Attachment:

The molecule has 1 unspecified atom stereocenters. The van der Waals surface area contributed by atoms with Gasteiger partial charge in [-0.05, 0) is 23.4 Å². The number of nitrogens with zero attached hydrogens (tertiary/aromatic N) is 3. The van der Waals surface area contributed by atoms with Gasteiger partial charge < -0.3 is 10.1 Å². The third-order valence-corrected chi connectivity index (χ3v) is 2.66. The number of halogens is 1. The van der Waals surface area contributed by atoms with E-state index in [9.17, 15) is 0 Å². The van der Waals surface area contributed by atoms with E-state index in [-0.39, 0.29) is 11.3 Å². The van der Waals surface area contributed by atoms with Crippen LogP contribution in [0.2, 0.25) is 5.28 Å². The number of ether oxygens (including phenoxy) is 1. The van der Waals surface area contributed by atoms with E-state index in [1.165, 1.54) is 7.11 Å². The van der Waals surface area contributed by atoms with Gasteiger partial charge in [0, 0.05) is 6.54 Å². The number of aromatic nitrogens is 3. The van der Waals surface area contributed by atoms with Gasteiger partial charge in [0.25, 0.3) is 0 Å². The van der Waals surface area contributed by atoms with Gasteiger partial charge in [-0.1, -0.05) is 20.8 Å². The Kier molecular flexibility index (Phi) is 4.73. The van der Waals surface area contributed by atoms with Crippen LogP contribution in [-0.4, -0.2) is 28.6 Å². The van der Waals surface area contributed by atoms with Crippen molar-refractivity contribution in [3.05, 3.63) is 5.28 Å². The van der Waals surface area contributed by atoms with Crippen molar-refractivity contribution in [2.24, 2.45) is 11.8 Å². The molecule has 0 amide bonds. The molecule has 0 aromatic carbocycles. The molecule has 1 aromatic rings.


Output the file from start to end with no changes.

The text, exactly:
The molecule has 1 unspecified atom stereocenters. The van der Waals surface area contributed by atoms with Gasteiger partial charge in [-0.05, 0) is 23.4 Å². The number of nitrogens with zero attached hydrogens (tertiary/aromatic N) is 3. The van der Waals surface area contributed by atoms with Gasteiger partial charge < -0.3 is 10.1 Å². The third-order valence-corrected chi connectivity index (χ3v) is 2.66. The number of halogens is 1. The van der Waals surface area contributed by atoms with E-state index in [9.17, 15) is 0 Å². The van der Waals surface area contributed by atoms with E-state index in [-0.39, 0.29) is 11.3 Å². The van der Waals surface area contributed by atoms with Crippen LogP contribution in [0.2, 0.25) is 5.28 Å². The number of ether oxygens (including phenoxy) is 1. The van der Waals surface area contributed by atoms with E-state index in [1.165, 1.54) is 7.11 Å². The van der Waals surface area contributed by atoms with Gasteiger partial charge in [0, 0.05) is 6.54 Å². The number of aromatic nitrogens is 3. The van der Waals surface area contributed by atoms with Gasteiger partial charge in [0.25, 0.3) is 0 Å². The van der Waals surface area contributed by atoms with Gasteiger partial charge in [-0.1, -0.05) is 20.8 Å². The Kier molecular flexibility index (Phi) is 4.73. The van der Waals surface area contributed by atoms with Crippen LogP contribution in [-0.4, -0.2) is 28.6 Å². The van der Waals surface area contributed by atoms with Crippen molar-refractivity contribution in [3.05, 3.63) is 5.28 Å². The van der Waals surface area contributed by atoms with Crippen molar-refractivity contribution in [2.24, 2.45) is 11.8 Å². The molecule has 0 amide bonds. The molecule has 0 aromatic carbocycles. The molecule has 1 aromatic rings.